By day, I'm a mild mannered Information Technology (computers) person who manages the Enterprise Architecture Group for a large metropolitan bank. After work, especially on Thursdays and Saturdays, I turn into Sa Bum Nim Meredith - an equally mild mannered Karate instructor for a great metropolitan martial arts chain. I love the duality of the roles, one being primarily cerebral the other being most definitively physical.
I am also surprised at the number of times the knowledge, skill, and lessons from one of my lives transcends into the other. A couple of days ago I was a member of a three person panel presenting an overview of our jobs to a group of 50 new hires. The fellow next to me was a certified Six Sigma Black Belt; which means he was an expert in developing corporate systems to solve business problems. The Six Sigma program uses the martial arts rankings to identify the ascension levels of its practitioners. These Black Belts are highly trained to research business processes and to design better ones.
After he was introduced, the crowd of new hires oo'd and awed. Someone then asked If I too was a Black Belt. Hmm, how to answer? The natural response was to say, "Well, yes, but you see I'm an actual Black Belt, not some standard issue executive with a copy-cat designation." OK, well maybe that is a little harsh. Maybe I could have answered, "Well, actually I am a fourth degree Black Belt in the Korean Martial Art of Tang Soo Do." Hmm, that's a straight forward, honest answer that doesn't demean the fellow panelist.
Or does it? Think about it for a moment. The REASON the Six Sigma folks use the martial arts designation is because of the enormous credibility and skill these titles convey. They could have used Private, Lieutenant, Captain, and General. They could have used Acolyte, Seminarian, Priest, and Bishop. Or even Novice, Professional, and Master. They chose Green Belts, Black Belts, and Master Black Belts because these designations resonate across many venues, countries and cultures to mean proficiency and excellence.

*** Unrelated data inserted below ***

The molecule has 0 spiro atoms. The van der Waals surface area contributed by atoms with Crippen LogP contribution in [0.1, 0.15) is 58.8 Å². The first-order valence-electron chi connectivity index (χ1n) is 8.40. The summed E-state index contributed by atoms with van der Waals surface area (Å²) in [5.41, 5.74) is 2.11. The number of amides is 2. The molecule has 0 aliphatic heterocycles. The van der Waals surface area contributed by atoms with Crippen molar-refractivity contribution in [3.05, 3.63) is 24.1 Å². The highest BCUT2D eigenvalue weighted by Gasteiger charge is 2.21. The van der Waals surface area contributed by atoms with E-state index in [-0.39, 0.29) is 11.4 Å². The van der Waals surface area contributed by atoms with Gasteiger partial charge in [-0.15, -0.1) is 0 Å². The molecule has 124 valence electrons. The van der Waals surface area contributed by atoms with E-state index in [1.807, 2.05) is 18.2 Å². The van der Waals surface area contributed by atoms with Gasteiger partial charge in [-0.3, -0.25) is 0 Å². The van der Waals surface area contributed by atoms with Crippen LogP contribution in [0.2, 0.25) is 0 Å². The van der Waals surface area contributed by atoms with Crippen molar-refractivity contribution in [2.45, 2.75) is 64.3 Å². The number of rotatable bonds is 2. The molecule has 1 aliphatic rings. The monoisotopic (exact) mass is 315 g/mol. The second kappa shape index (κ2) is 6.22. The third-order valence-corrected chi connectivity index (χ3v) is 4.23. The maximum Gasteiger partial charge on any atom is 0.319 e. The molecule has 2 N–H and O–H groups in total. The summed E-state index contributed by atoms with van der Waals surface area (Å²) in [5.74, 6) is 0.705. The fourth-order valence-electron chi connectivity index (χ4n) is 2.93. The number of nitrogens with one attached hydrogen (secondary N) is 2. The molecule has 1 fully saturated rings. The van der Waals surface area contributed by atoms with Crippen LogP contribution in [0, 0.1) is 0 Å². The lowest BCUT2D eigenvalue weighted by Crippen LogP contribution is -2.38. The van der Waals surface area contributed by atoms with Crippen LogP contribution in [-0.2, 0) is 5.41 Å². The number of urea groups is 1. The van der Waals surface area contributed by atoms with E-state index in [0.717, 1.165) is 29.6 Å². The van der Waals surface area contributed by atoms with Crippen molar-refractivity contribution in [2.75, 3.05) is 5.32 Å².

In the context of the question being asked (new employees of a large financial services corporation, after hearing that one person was an expert in process engineering) - in this context, I decided that my martial arts history would have been a divergence and distraction from the context and purpose for the new employee orientation. It would also set up in the minds of everyone present a competitive comparison of the designations. Surely someone would have asked, "Could the Six Sigma Black Belt create a business process that the Tang Soo Do Black Belt couldn't kick his way out of? - Hardee har har!" Others might have felt that the process engineer's Black Belt achievement was less notable in the presence of a fourth degree Instructor.
In the end, I answered, "No, I'm not a Black Belt - my role in the company is different..." and proceeded to explain what an Enterprise Architect does, the unique and challenging opportunities I get to address, and how my job makes a difference. I am perfectly comfortable with people knowing my martial arts status, and equally comfortable with them not knowing. Consider this; I was asked to participate on the panel because (apparently) my job would be of interest to new employees. Why should I need more background than that to motivate, encourage, and welcome new employees to my company.